SOX section 404Section 404 of the Sarbanes-Oxley Act (SOX) continues to be in the news and be a challenge for some companies. We now have Section 404(c), as well as a recently issued SEC Staff Study thanks to Dodd-Frank.

What does this mean for public companies? Did you know that the management’s report on internal control over financial reporting (ICFR) per Section 404(a) is now considered “filed” rather than “furnished” for all nonaccelerated filers? This is a higher level of liability than in previous years.

Did you know that new public issuers are the only filers who are not required to provide management reports on the effectiveness of ICFR since they have an option to not include one in their first 10-K report? This article answers these and other questions to provide the latest landscape on SOX 404.

SEC Staff Study on 404(b)

The workload triggered by the Dodd-Frank Wall Street Reform and Consumer Protection Act (Dodd-Frank Act) is enormous – over 450 rules, 40 reports to Congress and 70 studies. One of these studies is the Study and Recommendations on Section 404(b) of the Sarbanes-Oxley Act of 2002 For Issuers with Public Float Between $75 and $250 Million (SEC Staff Study on 404(b), or Study) released on April 22, 2011 by SEC staff.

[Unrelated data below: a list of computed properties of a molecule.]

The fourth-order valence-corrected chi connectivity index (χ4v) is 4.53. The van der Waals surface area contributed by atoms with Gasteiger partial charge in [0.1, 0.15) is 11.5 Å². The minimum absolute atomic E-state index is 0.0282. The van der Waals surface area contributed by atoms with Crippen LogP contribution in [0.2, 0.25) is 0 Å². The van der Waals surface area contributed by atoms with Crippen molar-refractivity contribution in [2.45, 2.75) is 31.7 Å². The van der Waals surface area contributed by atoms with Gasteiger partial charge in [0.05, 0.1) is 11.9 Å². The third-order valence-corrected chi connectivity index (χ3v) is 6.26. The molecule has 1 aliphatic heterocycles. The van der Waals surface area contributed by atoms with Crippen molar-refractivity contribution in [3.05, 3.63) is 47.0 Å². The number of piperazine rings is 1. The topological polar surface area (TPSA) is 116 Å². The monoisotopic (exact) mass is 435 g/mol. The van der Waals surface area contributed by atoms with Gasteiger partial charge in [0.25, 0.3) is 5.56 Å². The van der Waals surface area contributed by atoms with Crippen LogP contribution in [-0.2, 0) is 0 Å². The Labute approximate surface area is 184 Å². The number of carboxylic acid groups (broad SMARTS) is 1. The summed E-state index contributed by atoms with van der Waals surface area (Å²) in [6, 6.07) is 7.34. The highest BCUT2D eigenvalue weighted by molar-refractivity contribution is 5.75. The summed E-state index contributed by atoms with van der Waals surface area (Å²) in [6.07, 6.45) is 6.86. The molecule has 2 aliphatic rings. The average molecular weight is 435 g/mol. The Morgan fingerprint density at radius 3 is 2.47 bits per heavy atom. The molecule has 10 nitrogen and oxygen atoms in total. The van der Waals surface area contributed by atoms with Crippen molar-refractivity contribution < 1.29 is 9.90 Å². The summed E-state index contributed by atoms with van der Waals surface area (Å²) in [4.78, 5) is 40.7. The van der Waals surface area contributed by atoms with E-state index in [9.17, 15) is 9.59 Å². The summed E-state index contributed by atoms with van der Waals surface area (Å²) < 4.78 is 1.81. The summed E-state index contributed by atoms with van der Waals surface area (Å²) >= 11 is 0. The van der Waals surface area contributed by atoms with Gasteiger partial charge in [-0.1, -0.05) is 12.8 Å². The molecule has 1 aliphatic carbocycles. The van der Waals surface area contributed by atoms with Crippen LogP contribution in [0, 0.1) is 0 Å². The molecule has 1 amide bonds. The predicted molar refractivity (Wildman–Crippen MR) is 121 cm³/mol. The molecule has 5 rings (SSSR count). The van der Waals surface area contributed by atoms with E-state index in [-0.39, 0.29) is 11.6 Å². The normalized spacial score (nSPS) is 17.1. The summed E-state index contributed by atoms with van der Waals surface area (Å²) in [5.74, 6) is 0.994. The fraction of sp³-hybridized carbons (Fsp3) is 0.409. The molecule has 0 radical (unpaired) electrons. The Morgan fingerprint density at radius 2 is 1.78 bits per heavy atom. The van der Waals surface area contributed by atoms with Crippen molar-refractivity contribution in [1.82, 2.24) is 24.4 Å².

The study was triggered by Section 989G(b) of the Dodd-Frank Act and calls for the SEC staff to report on methods for reducing the compliance burden, as well as thoughts if a complete exemption for such companies from Section 404(b) compliance would encourage companies to list on exchanges in the United States in their initial public offerings (IPOs).

For clarity purposes:

  • Section 404(a) requires management to report on the effectiveness of ICFR.
  • Section 404(b) requires an auditor attestation with respect to an issuer‘s ICFR.
  • Section 404(c) provides that Section 404(b) does not apply for an issuer that is neither an accelerated filer nor a large accelerated filer. This group of issuers is commonly referred to as ‘non-accelerated’ filers.